Unfortunately, I hear more and more Muslims say: “Why should I pray five times a day if Allah knows what’s in your heart?” or the classic: “It is the intention that counts.” It is true that it is the intention that counts; the first Hadith in most Hadith books is
“The deeds are considered by the intentions, and a person will get the reward according to his intention…”
Sahih Bukhari and Muslim
Allah’s judgment is based on this. However, your belief is based on
“Ašhadu ʾan lā ʾilāha ʾilla -llāhu, wa-ʾašhadu ʾanna muḥammadan rasūlu -llāh”
Which, loosely translated to English, is
“I witness that there is no god but Allah, and I witness that Muhammad is the messenger of Allah”
These are not just two conjunctions that are said to enter Islam. The ramifications of uttering these words must be understood and are not to be taken lightly. The first part “Ašhadu ʾan lā ʾilāha ʾilla -llāhu” is the reason why you do things: for the sake of Allah (i.e. His satisfaction). That is the intention part.
However, good intentions don’t always turn out so good if they are not sustained with righteous and rightful conduct. That is why the “wa-ʾašhadu ʾanna muḥammadan rasūlu -llāh” comes next. This gives you the way to do things; you follow the guidance of the prophet Muhammad in all of your actions. Both go hand in hand.
Still not convinced… Let’s put religion aside and make a simple parallel between intention and action with school, for instance. Every single university student would say: “I want to finish with an A average!” Well, that covers the intention part of it. Now, how are you going to reach that goal? Is it by partying late, binge-watching on weekends, sleeping in for class… or would it be more like handing in your work on time, studying hard, showing up in class… This is not to say that you wouldn’t have a little fun on the way, but your goal would be achieved by the means put in.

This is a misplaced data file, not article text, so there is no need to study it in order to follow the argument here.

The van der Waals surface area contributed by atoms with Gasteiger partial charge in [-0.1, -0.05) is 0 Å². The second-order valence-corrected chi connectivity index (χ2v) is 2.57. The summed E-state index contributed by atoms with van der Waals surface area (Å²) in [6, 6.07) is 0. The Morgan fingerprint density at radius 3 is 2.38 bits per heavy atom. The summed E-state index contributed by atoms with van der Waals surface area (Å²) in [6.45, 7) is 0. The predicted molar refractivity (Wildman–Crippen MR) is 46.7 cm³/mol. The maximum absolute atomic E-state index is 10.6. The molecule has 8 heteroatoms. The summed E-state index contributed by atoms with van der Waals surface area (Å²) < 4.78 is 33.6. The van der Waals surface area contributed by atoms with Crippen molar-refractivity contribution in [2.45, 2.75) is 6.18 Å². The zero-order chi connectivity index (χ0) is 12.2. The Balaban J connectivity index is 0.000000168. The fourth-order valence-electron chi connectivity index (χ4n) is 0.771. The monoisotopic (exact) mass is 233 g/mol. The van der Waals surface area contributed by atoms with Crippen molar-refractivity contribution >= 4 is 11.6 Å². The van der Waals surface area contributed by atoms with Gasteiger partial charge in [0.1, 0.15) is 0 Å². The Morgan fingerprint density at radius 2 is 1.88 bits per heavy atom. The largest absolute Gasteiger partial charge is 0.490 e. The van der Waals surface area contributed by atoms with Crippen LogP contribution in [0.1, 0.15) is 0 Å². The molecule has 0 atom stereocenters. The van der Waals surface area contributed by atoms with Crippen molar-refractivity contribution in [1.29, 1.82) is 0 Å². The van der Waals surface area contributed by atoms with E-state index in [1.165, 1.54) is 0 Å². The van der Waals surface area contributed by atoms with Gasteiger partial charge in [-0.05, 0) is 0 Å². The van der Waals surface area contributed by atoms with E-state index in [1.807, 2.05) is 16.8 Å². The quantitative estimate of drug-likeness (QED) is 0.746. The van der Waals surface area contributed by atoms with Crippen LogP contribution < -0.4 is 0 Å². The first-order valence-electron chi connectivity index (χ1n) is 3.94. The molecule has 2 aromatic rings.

That is exactly the same mindset towards Islam. This religion is a way of life that sticks with you every second of your waken life. With that said, don’t think that all this is easy and comes simply like second nature. Standing up against injustice, giving your acquired wealth, fasting in the summer, washing for prayers on a cold winter day, getting up before sunrise to pray… It is not the easiest path, but it is the right one.
On this last note of prayer, the Tabi’i (the generation after the Sahaba) Thabit Al-Bunani said:
“I struggled with my night prayer for 20 years, then I enjoyed it for 20 years.”
Often, when something is difficult at first, and you push through, you often find meaning in it and also fulfillment. By the way, what is meant by night prayer is not the last compulsory prayer of the day; what he meant was Qiyam Al-Layl (waking up voluntarily in the middle of the night to worship Allah in prayer).
Well, I guess we still have time for one more knock by skeptics: “Why is it five obligatory prayers? Why do we say grace 33 times? Why is…” We could start explaining rationally that these totals instill a routine and are a reminder in number and in time. You could say Subhana Allah 24 times, but it is only on the 25th that you really give attention and focus on it. As for prayers, the prophet (ppuh) encouraged Muslims to do more than just the five compulsory daily prayers. Why? Because we are flawed humans. When you start to pray, your mind can literally wander the world before settling down to concentrate on adoring The Creator of Heavens and Earth. For that reason, the prophet (ppuh) mentioned this:
“A man returns after saying his prayer while a tenth part of his prayer, or a ninth part, or an eighth part, or a seventh part, or a sixth part, or a fifth part, or a third part, or half of it, is recorded for him.”
Sunan Abi Dawud, Book 2, Hadith 789.
Imagine, the most attentive Muslim in prayer comes out with half of his prayer in deed. Personally, I’m not surprised, I just hope I fit somewhere in that range.
To make a long story short, all this is a test to recompense diligent effort through exemplary conduct. You do your work the right way, you get a reward. That’s it, that’s all! There is nothing complicated about it, and there doesn’t have to be anything complicated about it. Most things in life that are rewarding are simple but involve effort, so why would it be any different in regards to faith and the hereafter?